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Saturday, October 25, 2014

Cox makes history, wins national title at 197

Hickman graduate brings home the first championship since 2010.

March 24, 2014

OKLAHOMA CITY – J’den Cox has always said he wanted to win four national titles when he came to Missouri.

On Saturday night in the Chesapeake Energy Arena, Cox accomplished step No. 1 when he beat top-seeded Nick Heflin from Ohio State, 2-1, at the 2014 NCAA wrestling championships.

“This is a dream of mine,” Cox said. “It's something I put all of my heart and work to and I always tell people I see it this way: There's no point to do something if you're not going to push yourself to try to do it to the best of your ability.”

Cox made Missouri wrestling history, as he became the youngest Tiger to win a national championship. Two-time national champion, Ben Askren, previously held the record when he won a title as a redshirt freshman at Missouri.

“I’m so happy for him,” coach Brian Smith said. “He’s an amazing athlete and student of the sport. He was so confident and focused coming in after high school and then he lost. He is always focused, but after, it was this new, unbelievable, intense focus, and he just kept getting better and better and better. He is an amazing kid.”

Cox, who is typically relaxed, said he was nervous before the finals.

“I was like, ‘This is something big to me. It means a lot to me and I have something to prove to myself,” he said. “I proved something to myself today, and I'm very proud of myself.”

The seven-minute match was close: scoreless after the first and tied after the second period. In the third, Heflin got called for stalling, which awarded one point to Cox. In the final 10 seconds, Heflin made a move, but time ran out before the Buckeye could score a takedown. That stalling call made the difference, and the Columbia native and Hickman High School graduate emerged victorious.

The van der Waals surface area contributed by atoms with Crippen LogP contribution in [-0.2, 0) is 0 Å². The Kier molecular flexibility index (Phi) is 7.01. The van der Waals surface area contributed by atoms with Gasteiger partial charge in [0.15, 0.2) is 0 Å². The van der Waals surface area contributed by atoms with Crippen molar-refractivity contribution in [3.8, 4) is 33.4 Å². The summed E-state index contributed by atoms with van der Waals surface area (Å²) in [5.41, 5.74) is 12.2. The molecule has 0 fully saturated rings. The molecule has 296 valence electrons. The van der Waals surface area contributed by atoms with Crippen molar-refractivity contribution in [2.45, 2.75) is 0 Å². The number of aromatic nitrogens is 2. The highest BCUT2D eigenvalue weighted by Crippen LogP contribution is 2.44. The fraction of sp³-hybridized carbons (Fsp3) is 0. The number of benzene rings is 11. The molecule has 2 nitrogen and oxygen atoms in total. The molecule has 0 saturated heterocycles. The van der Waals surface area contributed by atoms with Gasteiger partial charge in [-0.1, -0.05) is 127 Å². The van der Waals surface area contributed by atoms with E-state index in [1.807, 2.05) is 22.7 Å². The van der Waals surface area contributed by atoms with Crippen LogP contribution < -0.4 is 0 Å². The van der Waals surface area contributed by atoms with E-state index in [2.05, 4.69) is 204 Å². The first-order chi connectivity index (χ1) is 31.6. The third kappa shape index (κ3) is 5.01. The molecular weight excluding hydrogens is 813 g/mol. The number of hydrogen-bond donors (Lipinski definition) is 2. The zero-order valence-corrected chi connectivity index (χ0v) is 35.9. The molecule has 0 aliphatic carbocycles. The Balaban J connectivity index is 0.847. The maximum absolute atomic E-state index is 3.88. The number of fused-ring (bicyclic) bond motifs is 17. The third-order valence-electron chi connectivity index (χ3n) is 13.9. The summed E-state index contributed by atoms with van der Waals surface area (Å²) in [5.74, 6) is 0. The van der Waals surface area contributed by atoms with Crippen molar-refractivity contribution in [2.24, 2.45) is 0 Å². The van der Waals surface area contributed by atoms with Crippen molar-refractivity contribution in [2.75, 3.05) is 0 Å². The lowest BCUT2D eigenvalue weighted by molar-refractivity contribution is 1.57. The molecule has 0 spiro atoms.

“It felt like a big weight lifted off my chest,” Cox said of his win. “I've told people in interviews about my goal. My goal is to be a four-time national champion. This is the beginning. And I think this was probably going to be one of the hardest ones just because it was trying to get the train started, trying to get the motion going toward that.”

With 16,217 fans looking on, Cox began forging the path to achieving his goals.

He got his first taste of life under the lights before the finals festivities began, when Smith took him up to the stage and had him practice walking up the stairs.

The stage is elevated for all to see, and it rests in the middle of the arena. Two red carpets lead up to the mat.

Smith said Cox was smiling as he walked around the stage and took it all in.

“This kid is so happy to be here and relaxed, but that’s J’den,” Smith said. “He loves to compete.”

Cox is the first Missouri wrestler to win a national title since 2010 and the fifth under Smith. He finished his first season with just two losses.

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